Robin Williams in Hook

(Image credit: TriStar Pictures)

Overall, Though, I Actually Think Hook Is One Of Spielberg's Better Movies  

Still and all, I think this is actually one of Spielberg’s better movies. Sure, it’s no Jurassic Park, but I definitely think it’s better than Spielberg’s Jurassic Park: The Lost World, even though I’ve seen this film ranked even higher on some professional lists over Hook. Overall, I’d put Hook quite high if I was personally ranking Spielberg’s films, as it actually made me feel something. And, I’m apparently not alone. I actually tweeted that I was watching it for the first time, and I asked if people still liked the movie. Here's what one person had to say about the film:    

I absolutely adore this movie! It’s campy. It’s fun. Robin Williams and Dustin Hoffman are having such a good time in the roles, I can’t help but enjoy it. Is it a cinematic masterpiece? No. Do I care? Also no.

Here's what somebody else said about how Hook hits on a different level for adults:

It's a great movie about loneliness, the disappointment of adult life, and what happens to the dreams we had as children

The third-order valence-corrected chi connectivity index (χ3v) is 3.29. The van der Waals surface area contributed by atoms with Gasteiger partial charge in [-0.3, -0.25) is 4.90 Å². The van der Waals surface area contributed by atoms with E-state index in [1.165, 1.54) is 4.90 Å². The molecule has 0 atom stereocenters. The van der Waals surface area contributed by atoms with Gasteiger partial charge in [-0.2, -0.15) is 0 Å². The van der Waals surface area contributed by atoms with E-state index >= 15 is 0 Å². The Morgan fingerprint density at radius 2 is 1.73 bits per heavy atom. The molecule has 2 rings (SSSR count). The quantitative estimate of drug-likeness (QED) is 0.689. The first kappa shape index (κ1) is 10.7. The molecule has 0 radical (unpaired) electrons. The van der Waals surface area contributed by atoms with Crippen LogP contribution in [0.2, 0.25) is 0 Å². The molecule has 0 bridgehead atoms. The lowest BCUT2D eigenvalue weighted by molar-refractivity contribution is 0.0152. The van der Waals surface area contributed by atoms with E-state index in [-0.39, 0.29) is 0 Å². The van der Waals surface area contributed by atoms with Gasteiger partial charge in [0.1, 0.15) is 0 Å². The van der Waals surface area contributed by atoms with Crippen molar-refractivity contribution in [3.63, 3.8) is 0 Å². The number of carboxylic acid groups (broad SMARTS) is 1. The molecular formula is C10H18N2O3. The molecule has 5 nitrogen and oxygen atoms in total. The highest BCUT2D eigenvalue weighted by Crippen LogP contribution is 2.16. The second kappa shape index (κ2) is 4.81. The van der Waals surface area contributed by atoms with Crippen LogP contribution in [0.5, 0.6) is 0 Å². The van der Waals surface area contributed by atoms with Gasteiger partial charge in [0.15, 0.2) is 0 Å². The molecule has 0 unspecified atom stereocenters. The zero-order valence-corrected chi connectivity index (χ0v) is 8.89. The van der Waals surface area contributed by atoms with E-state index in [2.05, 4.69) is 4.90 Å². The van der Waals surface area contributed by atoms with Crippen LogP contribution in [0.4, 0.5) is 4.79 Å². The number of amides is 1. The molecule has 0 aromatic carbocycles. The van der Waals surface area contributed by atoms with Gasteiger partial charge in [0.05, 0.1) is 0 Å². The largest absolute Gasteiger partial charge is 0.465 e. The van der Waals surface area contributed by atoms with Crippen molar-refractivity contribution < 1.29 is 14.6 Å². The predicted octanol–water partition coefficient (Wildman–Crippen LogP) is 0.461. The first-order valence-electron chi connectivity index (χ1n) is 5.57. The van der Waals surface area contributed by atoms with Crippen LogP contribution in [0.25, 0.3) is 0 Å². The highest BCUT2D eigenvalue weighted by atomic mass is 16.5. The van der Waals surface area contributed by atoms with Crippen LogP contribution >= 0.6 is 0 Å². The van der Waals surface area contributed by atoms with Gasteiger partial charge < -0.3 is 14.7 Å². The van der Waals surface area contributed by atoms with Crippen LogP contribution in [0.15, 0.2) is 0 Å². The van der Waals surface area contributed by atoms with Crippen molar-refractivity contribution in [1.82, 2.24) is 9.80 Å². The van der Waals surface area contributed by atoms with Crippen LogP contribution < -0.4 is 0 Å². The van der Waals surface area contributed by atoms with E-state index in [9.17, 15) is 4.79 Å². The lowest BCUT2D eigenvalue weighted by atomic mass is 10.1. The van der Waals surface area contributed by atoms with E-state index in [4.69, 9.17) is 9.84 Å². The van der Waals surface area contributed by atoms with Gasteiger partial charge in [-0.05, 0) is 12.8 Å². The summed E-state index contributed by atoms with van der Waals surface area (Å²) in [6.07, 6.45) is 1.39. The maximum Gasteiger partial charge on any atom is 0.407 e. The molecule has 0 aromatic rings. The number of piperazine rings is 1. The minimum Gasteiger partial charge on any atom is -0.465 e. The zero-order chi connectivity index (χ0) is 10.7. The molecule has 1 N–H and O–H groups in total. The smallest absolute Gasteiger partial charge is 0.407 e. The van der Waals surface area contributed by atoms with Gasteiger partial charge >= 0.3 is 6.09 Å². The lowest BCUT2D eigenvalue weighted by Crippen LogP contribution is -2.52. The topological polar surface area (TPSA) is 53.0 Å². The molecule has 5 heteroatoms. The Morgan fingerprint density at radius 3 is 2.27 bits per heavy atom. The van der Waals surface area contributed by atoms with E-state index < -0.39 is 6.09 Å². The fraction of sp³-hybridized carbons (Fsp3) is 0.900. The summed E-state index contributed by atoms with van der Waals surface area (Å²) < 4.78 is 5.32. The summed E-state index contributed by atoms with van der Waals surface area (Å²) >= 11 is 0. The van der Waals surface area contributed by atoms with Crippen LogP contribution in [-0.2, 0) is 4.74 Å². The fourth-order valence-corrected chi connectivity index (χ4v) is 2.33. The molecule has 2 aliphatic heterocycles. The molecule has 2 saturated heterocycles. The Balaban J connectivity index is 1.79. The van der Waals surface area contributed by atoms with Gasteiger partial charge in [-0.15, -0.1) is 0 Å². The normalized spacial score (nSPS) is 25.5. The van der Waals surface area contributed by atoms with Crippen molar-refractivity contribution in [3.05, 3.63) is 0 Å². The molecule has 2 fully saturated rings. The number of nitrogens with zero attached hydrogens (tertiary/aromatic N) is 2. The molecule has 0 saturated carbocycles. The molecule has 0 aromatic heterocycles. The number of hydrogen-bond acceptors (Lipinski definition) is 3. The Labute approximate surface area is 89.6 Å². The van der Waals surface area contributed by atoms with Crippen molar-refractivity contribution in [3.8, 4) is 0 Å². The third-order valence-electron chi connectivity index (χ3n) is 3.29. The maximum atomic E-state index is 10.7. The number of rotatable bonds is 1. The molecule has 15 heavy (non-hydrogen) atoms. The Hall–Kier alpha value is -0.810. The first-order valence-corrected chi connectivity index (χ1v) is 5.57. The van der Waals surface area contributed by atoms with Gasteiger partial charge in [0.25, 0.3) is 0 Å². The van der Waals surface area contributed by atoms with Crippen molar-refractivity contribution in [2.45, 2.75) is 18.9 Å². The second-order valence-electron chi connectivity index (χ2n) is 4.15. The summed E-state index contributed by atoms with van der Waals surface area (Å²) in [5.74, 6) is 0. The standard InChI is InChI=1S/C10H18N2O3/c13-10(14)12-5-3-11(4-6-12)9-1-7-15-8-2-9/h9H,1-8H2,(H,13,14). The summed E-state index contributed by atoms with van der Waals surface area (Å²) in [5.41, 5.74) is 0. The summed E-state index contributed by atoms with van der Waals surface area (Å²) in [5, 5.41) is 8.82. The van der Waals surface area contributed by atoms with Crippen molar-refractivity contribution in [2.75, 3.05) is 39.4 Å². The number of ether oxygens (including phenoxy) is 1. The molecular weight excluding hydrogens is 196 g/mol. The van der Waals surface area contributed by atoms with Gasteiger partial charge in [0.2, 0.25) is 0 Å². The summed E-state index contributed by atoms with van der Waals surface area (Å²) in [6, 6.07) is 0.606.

Some still believe that the critics just didn't get the movie at all: 

It’s great. For a lot of people in my generation (older millennials), it’s the consummate example of a movie the critics got wrong.

So, in the end, I really enjoyed Hook, and don’t think for a second that it’s bad. If, by the end of this article, you’re still hankering for more info about the film, here are 10 behind-the-scenes facts about the Robin Williams movie. Enjoy!  

Rich Knight
Content Producer

Rich is a Jersey boy, through and through. He graduated from Rutgers University (Go, R.U.!), and thinks the Garden State is the best state in the country. That said, he’ll take Chicago Deep Dish pizza over a New York slice any day of the week. Don’t hate. When he’s not watching his two kids, he’s usually working on a novel, watching vintage movies, or reading some obscure book.